Haydn's Sinfonia Concertante for London
Joseph Haydn had every reason to thank providence for his elevated position in musical life. His nearly three-decade service to the Esterházy family had brought him financial comfort, renown, and respect. Director of his own courtly private orchestra and opera company, blessed with a musically discerning patron, he was able to explore and develop in an environment which was well-nigh perfect for this most craftsmanlike and fertile of composers.
So this letter of 1790 to his friend and confidant Maria Anna von Genzinger, wife of the Esterházy physician and a fine amateur pianist, might seem at first like the griping of an ungrateful curmudgeon:
Here I sit in my wilderness – forsaken – like a poor waif – almost without human society – sad – full of the memories of past glorious days – yes! past, alas! – and who knows if those days will return again?
Joseph Haydn had grown dissatisfied with his quiet life at the Esterházy palaces -- Schloss Esterházy in Eisenstadt, the family palace in Vienna, and the mini-Versailles Eszterhàza in what is now western Hungary -- having had become increasingly aware of the possibilities opening up for musicians in the burgeoning Enlightenment of the 1780s. He had made a close musical friend and colleague in Wolfgang Mozart, a relationship between two titans based on mutual respect and an obvious affectionate bond reaching from older to younger generation. His compositions were celebrated throughout Europe (even the Americas), his name was known to music-lovers everywhere, and should he have wished to set off on his own he could have written his own ticket wherever he wished to go.
He was restless, dissatisfied, ambitious for new experiences; perhaps you could call it the Thirty-Year Itch.
Yet he remained firmly in his Esterházy service, bound by strong ties of loyalty to his patron Nicolaus and the demands of his own integrity. However, fate stepped in with Nicolaus's death in September 1790; the successor to the Esterházy throne, Paul Anton, considered his father's massive musical chapel an unnecessary expense and dissolved the lot, freeing Haydn to go where he wished, while paying him the handsome annuity arranged by Nicolaus Esterházy, who even in death continued to see to the well-being of his honored kapellmeister.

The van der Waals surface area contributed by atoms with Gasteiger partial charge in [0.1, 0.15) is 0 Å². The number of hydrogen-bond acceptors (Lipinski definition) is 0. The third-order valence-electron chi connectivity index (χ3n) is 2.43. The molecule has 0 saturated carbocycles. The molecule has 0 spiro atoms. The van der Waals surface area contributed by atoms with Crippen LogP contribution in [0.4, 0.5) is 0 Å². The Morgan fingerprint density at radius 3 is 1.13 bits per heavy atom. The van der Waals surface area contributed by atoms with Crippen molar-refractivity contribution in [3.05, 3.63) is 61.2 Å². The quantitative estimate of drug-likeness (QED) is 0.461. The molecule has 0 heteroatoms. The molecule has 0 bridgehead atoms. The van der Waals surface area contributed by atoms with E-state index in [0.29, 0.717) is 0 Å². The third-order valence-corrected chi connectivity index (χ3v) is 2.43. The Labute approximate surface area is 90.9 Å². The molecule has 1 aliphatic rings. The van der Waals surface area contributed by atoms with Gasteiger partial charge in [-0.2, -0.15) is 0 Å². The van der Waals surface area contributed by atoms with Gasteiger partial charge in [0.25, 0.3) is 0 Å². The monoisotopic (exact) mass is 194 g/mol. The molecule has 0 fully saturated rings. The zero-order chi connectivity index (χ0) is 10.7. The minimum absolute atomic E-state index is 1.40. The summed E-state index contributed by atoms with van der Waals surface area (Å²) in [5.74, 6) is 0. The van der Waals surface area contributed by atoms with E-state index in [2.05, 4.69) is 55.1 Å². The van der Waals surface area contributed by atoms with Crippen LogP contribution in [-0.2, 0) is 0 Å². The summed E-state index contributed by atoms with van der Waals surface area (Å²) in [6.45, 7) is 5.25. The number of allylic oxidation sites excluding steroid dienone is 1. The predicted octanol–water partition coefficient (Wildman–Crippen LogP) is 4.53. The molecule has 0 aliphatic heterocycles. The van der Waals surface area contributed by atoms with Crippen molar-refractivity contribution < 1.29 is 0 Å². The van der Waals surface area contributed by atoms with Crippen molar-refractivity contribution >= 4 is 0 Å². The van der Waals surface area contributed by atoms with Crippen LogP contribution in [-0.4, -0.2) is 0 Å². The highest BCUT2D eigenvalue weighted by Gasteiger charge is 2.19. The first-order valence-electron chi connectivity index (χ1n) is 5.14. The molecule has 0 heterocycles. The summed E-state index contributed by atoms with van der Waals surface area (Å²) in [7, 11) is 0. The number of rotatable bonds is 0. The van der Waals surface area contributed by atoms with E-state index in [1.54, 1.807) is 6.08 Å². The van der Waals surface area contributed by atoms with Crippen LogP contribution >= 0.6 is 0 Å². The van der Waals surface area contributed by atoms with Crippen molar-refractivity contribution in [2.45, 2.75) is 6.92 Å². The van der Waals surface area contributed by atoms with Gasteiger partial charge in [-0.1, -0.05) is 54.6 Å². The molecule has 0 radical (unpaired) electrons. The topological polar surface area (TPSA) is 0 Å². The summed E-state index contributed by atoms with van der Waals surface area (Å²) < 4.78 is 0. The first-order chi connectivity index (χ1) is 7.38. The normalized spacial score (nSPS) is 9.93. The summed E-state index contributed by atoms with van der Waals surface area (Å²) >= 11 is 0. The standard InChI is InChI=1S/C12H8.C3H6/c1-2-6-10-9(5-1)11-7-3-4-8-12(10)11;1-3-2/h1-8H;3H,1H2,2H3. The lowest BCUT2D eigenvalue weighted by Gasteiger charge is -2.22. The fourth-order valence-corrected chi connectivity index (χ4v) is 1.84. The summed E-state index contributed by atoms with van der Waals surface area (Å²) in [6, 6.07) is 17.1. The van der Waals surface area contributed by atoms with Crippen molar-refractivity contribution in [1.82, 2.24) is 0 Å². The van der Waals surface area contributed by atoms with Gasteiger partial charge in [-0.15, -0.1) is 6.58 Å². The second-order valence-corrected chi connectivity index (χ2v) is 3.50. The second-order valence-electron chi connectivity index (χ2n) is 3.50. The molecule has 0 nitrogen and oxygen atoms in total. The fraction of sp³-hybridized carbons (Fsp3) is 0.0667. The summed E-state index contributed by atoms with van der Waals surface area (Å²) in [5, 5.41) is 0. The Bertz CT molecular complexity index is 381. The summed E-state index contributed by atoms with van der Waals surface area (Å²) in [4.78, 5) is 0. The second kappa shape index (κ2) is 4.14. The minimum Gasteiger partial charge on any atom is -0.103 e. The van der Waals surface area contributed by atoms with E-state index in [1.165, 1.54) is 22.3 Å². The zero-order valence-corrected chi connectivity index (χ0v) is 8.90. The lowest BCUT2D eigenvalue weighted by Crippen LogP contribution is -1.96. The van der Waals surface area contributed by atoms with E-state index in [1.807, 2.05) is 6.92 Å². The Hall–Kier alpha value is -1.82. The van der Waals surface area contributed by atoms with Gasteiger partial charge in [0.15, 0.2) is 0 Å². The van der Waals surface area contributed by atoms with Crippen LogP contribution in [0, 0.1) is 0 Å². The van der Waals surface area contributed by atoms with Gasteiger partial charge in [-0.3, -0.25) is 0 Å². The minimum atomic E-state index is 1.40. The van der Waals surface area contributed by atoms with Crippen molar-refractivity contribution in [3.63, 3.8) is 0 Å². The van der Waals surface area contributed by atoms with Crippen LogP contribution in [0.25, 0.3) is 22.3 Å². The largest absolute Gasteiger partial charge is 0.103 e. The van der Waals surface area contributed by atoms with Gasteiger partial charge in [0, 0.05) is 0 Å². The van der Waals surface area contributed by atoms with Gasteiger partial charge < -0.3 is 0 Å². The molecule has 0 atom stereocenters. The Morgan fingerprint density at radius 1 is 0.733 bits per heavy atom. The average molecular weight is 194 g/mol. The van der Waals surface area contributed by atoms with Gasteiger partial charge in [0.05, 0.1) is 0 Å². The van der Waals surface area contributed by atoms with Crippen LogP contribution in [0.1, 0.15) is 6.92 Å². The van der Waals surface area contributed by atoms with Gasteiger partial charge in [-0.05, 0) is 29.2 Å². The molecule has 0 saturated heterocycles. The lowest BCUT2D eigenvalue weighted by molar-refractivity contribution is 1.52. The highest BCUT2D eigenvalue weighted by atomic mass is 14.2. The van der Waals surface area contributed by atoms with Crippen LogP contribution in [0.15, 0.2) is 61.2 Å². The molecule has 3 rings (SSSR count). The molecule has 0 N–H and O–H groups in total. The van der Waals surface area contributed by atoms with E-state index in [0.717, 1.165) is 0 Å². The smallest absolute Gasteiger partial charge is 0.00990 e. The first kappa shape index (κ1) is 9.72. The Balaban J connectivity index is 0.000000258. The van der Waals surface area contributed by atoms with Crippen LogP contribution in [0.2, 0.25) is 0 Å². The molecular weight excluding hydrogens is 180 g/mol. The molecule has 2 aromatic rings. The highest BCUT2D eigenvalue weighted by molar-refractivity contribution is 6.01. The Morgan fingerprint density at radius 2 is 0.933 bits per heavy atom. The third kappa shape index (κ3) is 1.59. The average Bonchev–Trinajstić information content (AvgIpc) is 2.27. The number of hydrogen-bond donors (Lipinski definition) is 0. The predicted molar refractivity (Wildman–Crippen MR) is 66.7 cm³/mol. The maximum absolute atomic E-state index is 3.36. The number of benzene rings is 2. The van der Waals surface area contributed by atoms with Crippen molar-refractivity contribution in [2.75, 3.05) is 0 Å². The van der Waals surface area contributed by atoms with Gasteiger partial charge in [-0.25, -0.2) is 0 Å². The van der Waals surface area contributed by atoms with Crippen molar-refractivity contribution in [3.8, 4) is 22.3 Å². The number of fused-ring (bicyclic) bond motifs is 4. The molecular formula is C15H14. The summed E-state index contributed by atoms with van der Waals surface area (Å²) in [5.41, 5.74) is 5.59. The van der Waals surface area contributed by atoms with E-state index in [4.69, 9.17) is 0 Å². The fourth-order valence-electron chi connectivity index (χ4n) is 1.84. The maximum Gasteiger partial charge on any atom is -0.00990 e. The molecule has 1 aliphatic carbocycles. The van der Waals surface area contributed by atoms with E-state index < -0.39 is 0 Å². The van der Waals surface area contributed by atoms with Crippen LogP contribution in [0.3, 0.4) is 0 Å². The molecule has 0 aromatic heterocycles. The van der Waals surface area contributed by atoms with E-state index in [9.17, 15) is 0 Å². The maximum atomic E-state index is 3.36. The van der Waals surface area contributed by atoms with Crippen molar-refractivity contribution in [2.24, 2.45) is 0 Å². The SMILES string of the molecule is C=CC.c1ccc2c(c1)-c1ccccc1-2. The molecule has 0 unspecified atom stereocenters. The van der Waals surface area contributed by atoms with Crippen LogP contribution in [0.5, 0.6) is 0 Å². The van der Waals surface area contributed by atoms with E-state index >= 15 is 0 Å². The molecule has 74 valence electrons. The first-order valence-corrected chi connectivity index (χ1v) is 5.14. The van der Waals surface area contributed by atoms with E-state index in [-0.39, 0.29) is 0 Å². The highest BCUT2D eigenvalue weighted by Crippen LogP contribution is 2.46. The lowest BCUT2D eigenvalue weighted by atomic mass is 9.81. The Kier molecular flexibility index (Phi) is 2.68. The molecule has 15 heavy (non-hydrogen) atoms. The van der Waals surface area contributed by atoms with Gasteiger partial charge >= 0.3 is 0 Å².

Haydn might have retired altogether; he was nearing his sixtieth year and had no financial worries to speak of. But Johann Peter Salomon, violinist and impresario extraordinaire intervened, bringing Haydn to London for two successive stays, the first from 1791- 92, the second in 1794 - 95. During those two trips Haydn wrote a number of the works for which he is best remembered, in particular the twelve "London" symphonies (Nos. 93 - 104).
Joseph Haydn in 1792
For that first London trip Haydn also wrote a Sinfonia concertante, a compositional genre that had developed during the Viennese Classical era and would persist into the early Romantic. Similar in instrumentation to a Baroque concerto grosso in that a group of soloists is set in partnership with a larger orchestral group, the sinfonia concertante (or symphonie concertante in French) is closer to the Classical rather than Baroque concerto, especially in its treatment of the soloists and in its forms.
In the sinfonia concertante, the grouped soloists are generally given the bulk of the material, while the orchestra acts in a largely supportive role; contrast that to the concerto grosso in which the solo concertino group alternates with the orchestral tutti, and in which the orchestra proper is likely to present the primary melodic ritornello materal.
Structurally, the sinfonia concertante partakes of Classical forms, leaving the older ritornello form behind and embracing the new sonata form of the times, especially the so-called "double-exposition" form, in which the orchestra first states the fundamental materials of the movement, staying in the tonic key throughout, followed by a repeat, this time with the soloists, of that fundamental material, now modulating to a secondary key -- a critical feature of classical sonata form.